Transformative Ideas offers students the opportunity to participate in courses that promote open and civil cross-disciplinary dialogue about “Transformative Ideas” – those enduring questions and big ideas that change lives, link cultures, and shape societies around the world.
Fall 2022 Courses
What does it look like for a human life to go well? What leads to human flourishing or “happiness” or “success?” How do our beliefs (or lack thereof) about God or the gods shape our answers to life’s big questions? We examine how the following philosophical or religious traditions around the globe have answered these questions, beginning with their founders: Christianity, Judaism, Islam, Confucianism, Buddhism, and Stoicism. Taught by instructors from Classical Studies, Philosophy, Religious Studies, the Sanford School of Public Policy, and Duke Divinity.
This course examines the nature, ends, and practice of medicine as it relates to the human condition. How can medicine foster human flourishing and well-being — individual and social — against the experience of injury, pain, and suffering? Students will explore answers to this question within a variety of historical and contemporary contexts. Taught by instructors from African & African American Studies, Biology, Classical Studies, Family Medicine, Global Health, and the Trent Center.
Boccaccio’s Decameron occupies a crucial place in the multi-millennial discourse about love for a simple reason: it transforms love into a verb. Boccaccio’s often-censored stories show love in action, as a transformative experience that can delight, degrade, deceive, derange, destroy, and even divinize. Exploring love in its many forms—carnal lust, familial affection, platonic friendship—Boccaccio challenges and subverts ideas found in Dante, Virgil, Ovid, Catherine of Siena, and Petrarch. During the semester we will analyze censored editions and translations to understand the political consequences of Boccaccio’s revolutionary stories whose attention to the body, desire, language, gender, cultural difference, and freedom both shaped social thought from Machiavelli to Pasolini—and continues to provoke new ideas about the problem of love today. Taught by Martin Eisner of Romance Studies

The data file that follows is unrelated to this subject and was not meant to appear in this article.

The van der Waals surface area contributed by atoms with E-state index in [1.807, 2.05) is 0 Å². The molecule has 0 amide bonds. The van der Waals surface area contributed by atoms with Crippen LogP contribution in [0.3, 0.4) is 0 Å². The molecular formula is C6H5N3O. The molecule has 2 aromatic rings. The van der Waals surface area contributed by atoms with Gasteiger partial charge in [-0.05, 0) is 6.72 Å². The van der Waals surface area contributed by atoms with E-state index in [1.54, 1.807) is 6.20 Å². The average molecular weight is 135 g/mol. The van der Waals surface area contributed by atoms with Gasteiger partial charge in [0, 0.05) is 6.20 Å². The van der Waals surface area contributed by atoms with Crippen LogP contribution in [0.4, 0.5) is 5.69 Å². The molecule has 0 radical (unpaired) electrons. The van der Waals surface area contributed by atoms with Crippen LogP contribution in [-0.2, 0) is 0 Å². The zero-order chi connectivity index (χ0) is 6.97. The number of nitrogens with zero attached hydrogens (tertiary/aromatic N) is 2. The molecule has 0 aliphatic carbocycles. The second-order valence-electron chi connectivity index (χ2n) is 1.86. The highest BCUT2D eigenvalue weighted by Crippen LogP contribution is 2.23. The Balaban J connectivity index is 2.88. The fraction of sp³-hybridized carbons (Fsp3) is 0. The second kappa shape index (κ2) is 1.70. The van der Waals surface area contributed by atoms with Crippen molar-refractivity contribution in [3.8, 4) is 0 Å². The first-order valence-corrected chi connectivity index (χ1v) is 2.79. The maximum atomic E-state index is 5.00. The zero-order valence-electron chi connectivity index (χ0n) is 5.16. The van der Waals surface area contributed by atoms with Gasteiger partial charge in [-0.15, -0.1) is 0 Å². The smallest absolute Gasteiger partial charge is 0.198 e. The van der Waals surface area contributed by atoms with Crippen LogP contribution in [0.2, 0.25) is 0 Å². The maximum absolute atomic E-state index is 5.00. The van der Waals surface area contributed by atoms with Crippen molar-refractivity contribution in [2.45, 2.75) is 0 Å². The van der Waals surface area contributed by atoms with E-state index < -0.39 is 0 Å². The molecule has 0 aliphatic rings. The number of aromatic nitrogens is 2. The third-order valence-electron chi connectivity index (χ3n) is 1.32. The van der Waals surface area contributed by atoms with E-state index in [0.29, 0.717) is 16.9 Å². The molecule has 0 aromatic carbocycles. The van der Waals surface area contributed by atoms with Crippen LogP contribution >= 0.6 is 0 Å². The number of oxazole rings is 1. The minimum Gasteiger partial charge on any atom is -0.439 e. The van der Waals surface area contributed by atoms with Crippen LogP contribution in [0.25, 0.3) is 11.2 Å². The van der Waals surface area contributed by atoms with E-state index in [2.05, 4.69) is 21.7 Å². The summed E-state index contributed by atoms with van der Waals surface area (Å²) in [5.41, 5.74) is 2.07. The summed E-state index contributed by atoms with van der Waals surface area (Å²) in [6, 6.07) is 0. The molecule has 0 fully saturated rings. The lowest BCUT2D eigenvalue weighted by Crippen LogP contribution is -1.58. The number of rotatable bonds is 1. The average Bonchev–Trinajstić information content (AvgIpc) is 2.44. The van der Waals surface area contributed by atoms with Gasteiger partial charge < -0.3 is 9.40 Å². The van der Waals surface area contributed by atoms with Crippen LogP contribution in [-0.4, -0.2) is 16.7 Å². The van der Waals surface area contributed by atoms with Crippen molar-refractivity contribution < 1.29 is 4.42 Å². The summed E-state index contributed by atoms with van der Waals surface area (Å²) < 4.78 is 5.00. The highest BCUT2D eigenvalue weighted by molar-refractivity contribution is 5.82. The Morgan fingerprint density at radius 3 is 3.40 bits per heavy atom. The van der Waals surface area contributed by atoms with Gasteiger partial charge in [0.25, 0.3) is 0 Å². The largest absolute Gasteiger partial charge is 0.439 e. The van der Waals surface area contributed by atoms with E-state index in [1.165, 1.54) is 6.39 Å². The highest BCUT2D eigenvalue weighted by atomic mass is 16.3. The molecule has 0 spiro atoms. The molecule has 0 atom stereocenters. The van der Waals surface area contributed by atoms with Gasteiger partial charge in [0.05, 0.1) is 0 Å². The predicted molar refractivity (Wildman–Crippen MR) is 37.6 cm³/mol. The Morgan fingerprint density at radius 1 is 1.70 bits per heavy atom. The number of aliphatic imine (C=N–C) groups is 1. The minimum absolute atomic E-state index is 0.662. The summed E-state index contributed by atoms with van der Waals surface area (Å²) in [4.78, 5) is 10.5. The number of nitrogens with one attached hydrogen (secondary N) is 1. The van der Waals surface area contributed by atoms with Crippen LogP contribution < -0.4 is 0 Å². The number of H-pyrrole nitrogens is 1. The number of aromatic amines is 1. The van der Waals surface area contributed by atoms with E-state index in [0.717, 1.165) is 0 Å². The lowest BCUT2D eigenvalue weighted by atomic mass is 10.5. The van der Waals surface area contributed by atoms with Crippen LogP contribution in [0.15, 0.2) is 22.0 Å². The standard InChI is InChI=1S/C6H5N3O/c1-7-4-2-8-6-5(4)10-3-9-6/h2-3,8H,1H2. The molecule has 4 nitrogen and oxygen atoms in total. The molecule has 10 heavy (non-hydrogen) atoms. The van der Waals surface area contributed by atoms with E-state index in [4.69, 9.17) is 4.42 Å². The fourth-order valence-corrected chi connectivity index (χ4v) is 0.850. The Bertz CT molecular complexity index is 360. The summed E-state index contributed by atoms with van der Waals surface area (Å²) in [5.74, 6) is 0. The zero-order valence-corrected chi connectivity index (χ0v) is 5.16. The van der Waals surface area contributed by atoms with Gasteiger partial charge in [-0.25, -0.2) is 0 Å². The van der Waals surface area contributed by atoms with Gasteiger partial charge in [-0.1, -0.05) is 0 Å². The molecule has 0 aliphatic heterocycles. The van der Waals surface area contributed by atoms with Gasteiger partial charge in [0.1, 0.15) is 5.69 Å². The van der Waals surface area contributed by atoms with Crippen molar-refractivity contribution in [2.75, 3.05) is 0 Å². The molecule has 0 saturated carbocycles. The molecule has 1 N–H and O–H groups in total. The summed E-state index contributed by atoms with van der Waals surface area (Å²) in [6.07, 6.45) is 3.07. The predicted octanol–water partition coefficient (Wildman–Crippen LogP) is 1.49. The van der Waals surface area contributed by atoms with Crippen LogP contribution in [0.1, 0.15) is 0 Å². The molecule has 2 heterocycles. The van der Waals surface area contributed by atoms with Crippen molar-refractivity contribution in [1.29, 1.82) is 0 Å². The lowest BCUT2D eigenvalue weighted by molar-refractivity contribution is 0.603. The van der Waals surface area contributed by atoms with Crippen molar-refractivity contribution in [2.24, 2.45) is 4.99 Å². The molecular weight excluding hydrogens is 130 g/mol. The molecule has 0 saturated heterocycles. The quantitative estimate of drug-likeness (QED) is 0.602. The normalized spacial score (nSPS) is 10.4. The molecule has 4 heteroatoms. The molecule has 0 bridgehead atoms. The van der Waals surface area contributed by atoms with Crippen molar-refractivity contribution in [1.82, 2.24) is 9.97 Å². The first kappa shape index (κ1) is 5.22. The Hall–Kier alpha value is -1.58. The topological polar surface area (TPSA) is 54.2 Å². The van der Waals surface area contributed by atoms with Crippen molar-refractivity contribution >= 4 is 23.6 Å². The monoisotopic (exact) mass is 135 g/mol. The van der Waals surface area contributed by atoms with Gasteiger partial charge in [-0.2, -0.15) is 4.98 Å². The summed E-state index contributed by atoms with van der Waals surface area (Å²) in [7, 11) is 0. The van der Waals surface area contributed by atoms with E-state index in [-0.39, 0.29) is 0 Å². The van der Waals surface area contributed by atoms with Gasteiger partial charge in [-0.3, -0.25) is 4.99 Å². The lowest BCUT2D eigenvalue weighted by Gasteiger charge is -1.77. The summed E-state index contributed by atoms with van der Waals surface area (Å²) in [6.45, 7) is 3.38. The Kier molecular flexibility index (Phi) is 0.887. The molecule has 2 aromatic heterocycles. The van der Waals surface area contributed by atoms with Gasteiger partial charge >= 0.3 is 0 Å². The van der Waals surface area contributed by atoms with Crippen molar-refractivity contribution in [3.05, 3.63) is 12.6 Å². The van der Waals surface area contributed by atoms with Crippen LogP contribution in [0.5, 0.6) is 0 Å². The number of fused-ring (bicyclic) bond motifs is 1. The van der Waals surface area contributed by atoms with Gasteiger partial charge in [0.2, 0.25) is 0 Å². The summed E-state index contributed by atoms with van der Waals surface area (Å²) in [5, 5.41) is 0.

What is science? How is it conducted, and who takes part? What are the legal, ethical, and political considerations that accompany scientific inquiry? We will examine such questions in this course, which will investigate the relationship between science and the people that participate in it, whether they be experts or members of the public. Taught by Jennifer Jhun of Philosophy.
What is power? Must violence create and maintain it, or can culture alone do some of that work? We will explore how cultural formations have understood and even shaped the relationship between power and politics on public stages of all sorts, from theater to the battlefield. Reading include Aristotle, Machiavelli, Sophocles, Shakespeare, Wole Soyinka, Alfred Jarry, and Caryl Churchill, among others. Taught by Douglas Jones of Theater Studies and English.
All of us routinely make use of a whole range of moral categories in our everyday lives. But do we really have a clear conception of, say, friendship, justice, or sin? If pressed, can we tell the difference between remorse and regret or self-awareness and self-recognition? Could we explain even to those most dear to us the link between evil and suffering or love and forgiveness? Drawing on a wide range of short philosophical, religious, and literary writings from Plato to the present (as well as some film selections), our aim will be to understand moral concepts of which we routinely make use, through too often with little or no clarity. Taught by Thomas Pfau of English
Underlying many current debates about social and economic policy are three fundamental worldviews, imperfectly captured by the labels conservatism, liberalism, and progressivism/socialism. While the course will focus on the development of liberalism in its various instantiations through time, by examining the arguments of its critics and their various interactions, we will gain a better understanding of all three traditions. Taught by Bruce Caldwell of Economics and Alfredo Watkins of the Kenan Institute for Ethics
Who helped transform the musician from servant to seer? Is it possible to love the art and abhor the artist? Who put the “modern” in musical modernism? Is the teaching of music still largely governed by a man who was born more than 330 years ago?
The arts embody feelings and ideas and in the history of the arts, certain creative individuals have exerted an enormous influence on the trajectory of their art form. In Western music, specific composers during different style periods have been profoundly influential on music and culture, transforming the ways music is made and culturally perceived. This course examines the influence of Bach, Beethoven, Wagner and Stravinsky on their own time periods and subsequent generations of musicians and artists. Taught by Harry Davidson of Mus